The Royal Tenenbaums  (2001)

Directed by: Wes Anderson
Written by: Wes Anderson and Owen C. Wilson
Produced by: Wes Anderson, Barry Mendel, Scott Rudin
Executive Producers: Rudd Simmons and Owen C. Wilson

Many people doubtlessly consider The Royal Tenenbaums to be an inflation rather than a continuation of Anderson's concerns. On the surface, this is his grandest movie -- the setting is a timeless version of greater New York (as opposed to a timeless version of greater Houston), there are Beatles songs on the soundtrack, big-name actors and one mega-star in the cast. And it's true that it's longer on high-flown comic inventions (Owen Wilson's J. Peterman-ish novelist Eli Cash, the outlandish worldwide wanderings of Paltrow's Margot), and shorter on the kind of detail worked that endeared Rushmore to its fans, like the brief yet indelible shot of Margaret Yang (Sara Tanaka) delicately craning her neck at the science fair, or the barely glimpsed name in the printed handwriting on Max's Latin reinstatement petition: "Thayer." But this is another film with another set of concerns, about another kind of sadness: the longing to "restore" the family that was never happy in the first place to a glory that never was. It's funny that the newspaper of record would hone in on the fact that none of the Tenenbaums appear to be part of the same family, and single it out as a fault. Because that's pretty much the point: a sympathetic yet inattentive matriarch, a long-gone father who hides behind layers of guff and nonsense from old western novels to protect himself from intimacy ("Look at that old black buck," he says of Glover's beyond-elegant suitor), and three children with nothing but their own talent for company, each building their own genius stricken identity (Stiller's the "preternaturally" talented financial whiz kid, Paltrow's the playwright, Luke Wilson's the tennis star) in sad efforts to define themselves outside of their unfathomable yet inescapable family.

The film proudly wears its inspiration on its sleeve: Welles's The Magnificent Ambersons, Salinger's Glass family stories, the old New Yorker of Ross and Shawn, From the Mixed-Up Files of Mrs. Basil E. Frankweiler, the Velvet Underground, a tinge of Fitzgerald, a dash of Philip Barry. But it speaks on its own singular voice: at once tender and probing, mindful of New York and its special mixture of grit and glory but confident enough to mold it into a big, faded magical playhouse, a limitless extension of the Tenenbaum family's private universe. The spectacle of father and children contriving to return home and make amends ("Why does he get to do that? says the childishly disappointed Margot when Etheline tells her that Stiller's Chas is moving back into the house) deepens with each new viewing -- in hilarity (Royal and Chas's screaming match inside the games closet, Royal's outlaw excursions with his grandsons, to whom he offers the following condolence for the accidental death of their mother: "I'm sorry for your loss--your mother was a extremely [note: actually -- terribly] attractive woman." ), pathos (Richie and Margot's secret tryst in his tent as they listen to "She Smiled Sweetly" and "Ruby Tuesday" [corrected by editor] on an old record player, every interaction between Etheline and Glover's Henry, Royal taking Margot out for ice cream over the melancholy strains of Vince Guaraldi's immortal Charlie Brown Christmas theme), and sheer delight (Owen Wilson's Eli quietly bugging out on national television). The word epiphany gets thrown around a lot, but it should be reserved for moments like the flight of Richie's falcon over the New York City skyline, represented the lost glory of the Tenenbaums; Margot's slow-motion approach to Richie to the tune of Nico's evanescent "These Days": protected by her ever-present fur coat and striped cotton dress, her eyes shrouded in mascara, her hair pushed back with a barrette like a 12-year-old's, her mouth creased in an adolescent half-smile, you get both the current of feeling between Margot and Richie and the absurdity of their damaged personae as well. Or the moment near the end of the film when Stiller's Chas, a mountain of hyper-up, burning anger in a red tracksuit throughout the movie, suddenly switched emotional gears for a moment of final parting. I've never seen moments like these in any other movie.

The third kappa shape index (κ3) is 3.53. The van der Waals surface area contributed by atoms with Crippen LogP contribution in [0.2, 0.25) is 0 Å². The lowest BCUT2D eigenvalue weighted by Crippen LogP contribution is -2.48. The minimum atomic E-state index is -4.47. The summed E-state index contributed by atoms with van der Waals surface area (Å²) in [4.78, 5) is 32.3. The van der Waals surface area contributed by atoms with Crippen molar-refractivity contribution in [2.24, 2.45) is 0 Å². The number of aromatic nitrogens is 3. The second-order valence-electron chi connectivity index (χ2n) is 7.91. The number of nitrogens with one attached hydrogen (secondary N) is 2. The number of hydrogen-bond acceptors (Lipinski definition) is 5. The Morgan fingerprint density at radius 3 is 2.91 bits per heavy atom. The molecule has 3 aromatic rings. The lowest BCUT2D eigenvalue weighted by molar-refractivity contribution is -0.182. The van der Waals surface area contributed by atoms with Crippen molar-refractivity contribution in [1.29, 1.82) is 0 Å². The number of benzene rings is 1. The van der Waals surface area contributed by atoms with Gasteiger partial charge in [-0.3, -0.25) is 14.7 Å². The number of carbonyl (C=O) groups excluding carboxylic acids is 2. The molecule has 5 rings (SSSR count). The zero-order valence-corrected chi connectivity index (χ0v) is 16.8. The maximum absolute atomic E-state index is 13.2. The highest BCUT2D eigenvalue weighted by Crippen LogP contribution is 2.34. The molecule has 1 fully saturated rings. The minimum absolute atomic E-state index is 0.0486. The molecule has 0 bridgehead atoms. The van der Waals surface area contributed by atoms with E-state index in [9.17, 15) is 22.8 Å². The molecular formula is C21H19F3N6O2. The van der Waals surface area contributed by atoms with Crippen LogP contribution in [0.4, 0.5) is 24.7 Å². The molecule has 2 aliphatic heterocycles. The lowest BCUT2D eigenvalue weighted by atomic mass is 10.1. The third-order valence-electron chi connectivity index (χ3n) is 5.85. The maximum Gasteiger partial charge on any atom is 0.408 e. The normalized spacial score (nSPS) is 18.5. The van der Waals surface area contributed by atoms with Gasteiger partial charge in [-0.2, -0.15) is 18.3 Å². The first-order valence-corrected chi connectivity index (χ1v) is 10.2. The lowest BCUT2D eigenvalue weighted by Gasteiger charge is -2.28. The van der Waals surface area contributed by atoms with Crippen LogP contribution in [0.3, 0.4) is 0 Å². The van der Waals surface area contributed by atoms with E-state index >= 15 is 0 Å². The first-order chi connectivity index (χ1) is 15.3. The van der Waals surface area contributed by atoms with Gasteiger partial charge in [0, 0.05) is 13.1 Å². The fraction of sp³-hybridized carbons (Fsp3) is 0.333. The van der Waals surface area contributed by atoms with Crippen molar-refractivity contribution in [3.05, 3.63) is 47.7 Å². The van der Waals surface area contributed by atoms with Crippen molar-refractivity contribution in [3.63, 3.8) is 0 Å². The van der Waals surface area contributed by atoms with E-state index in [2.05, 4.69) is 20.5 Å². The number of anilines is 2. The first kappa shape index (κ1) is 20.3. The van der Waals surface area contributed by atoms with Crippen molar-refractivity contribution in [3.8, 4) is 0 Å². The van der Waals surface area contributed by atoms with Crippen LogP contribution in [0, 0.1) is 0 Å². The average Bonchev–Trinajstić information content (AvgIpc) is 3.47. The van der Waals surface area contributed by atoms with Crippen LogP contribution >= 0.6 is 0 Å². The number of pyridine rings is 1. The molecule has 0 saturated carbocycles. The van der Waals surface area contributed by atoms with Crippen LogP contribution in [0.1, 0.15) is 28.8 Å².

Credit: Kent Jones, Film Comment

Film Site

- cast and crew
- awards & statistics
- references & spoofs
- script
- press kit
- locations
Family Album
Music Room

The Royal Tenenbaums soundtrack

Get the latest site news & updates. Go to the Yankee Review website(for subscription options and archives.

The Royal Tenenbaums Criterion Collection

The Web
The Academy

Our entire website is archived at Google!





Site content and design © 2000-2007
Some rights reserved (click for license).
This site is not sponsored or endorsed by any motion picture company.